In the test portion during the "stimulating" alcohol phase, older adults who had alcohol were slower than those who had not had any. In contrast, alcohol seemed to give the younger group a performance boost during that phase.
"People shouldn't take it to mean that younger people can drink with impunity," Sullivan said.
During that same post-drinking phase, when the older adults were impaired, they didn't think they were. And in the second phase an hour and 15 minutes after having alcohol older adults thought their performance was impaired, even when it wasn't.
"An older person might say 'Really, I feel all right, I'm sure I can drive,'" Sullivan said. "But the study shows that you can't always take someone at their word."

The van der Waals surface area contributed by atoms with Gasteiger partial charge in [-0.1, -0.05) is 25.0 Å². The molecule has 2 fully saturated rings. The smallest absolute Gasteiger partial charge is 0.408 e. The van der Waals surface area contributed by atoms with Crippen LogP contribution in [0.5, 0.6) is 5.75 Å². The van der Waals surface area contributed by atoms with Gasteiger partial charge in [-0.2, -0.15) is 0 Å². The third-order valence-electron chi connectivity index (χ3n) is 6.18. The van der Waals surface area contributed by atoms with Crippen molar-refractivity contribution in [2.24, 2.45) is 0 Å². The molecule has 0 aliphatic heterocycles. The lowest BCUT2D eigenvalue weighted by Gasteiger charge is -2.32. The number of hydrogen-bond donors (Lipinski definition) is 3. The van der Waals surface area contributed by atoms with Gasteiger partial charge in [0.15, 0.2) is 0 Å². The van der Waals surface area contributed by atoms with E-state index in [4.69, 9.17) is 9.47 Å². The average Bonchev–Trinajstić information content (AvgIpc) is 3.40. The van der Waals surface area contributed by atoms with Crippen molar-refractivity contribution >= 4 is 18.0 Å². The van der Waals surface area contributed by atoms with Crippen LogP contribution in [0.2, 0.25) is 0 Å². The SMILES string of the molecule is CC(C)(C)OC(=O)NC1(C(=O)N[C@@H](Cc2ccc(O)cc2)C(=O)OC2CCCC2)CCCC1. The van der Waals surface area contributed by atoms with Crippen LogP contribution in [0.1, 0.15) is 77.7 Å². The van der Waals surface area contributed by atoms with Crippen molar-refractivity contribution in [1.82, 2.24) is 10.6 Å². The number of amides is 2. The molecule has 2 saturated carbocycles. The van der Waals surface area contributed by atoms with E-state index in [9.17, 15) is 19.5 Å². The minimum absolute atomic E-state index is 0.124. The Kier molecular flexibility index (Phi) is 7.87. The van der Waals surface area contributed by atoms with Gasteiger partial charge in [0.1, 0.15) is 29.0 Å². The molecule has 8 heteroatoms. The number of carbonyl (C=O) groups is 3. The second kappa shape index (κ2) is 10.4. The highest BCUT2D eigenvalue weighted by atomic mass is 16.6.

So what advice would Nixon give to active, older adults?
"If you have a couple of drinks at dinner, sit around, have dessert don't drive for a while."
The researchers didn't evaluate the role of interactions between alcohol and prescription and other medicines.
They hope to conduct studies with larger numbers of people, more age groups and a wider range of alcohol intake levels. Future studies in which subjects take multiple, more difficult tests; the same individual is observed under different circumstances; and differences between the sexes are evaluated might shed more light on alcohol effects in older active adults.
|Contact: Czerne M. Reid|
University of Florida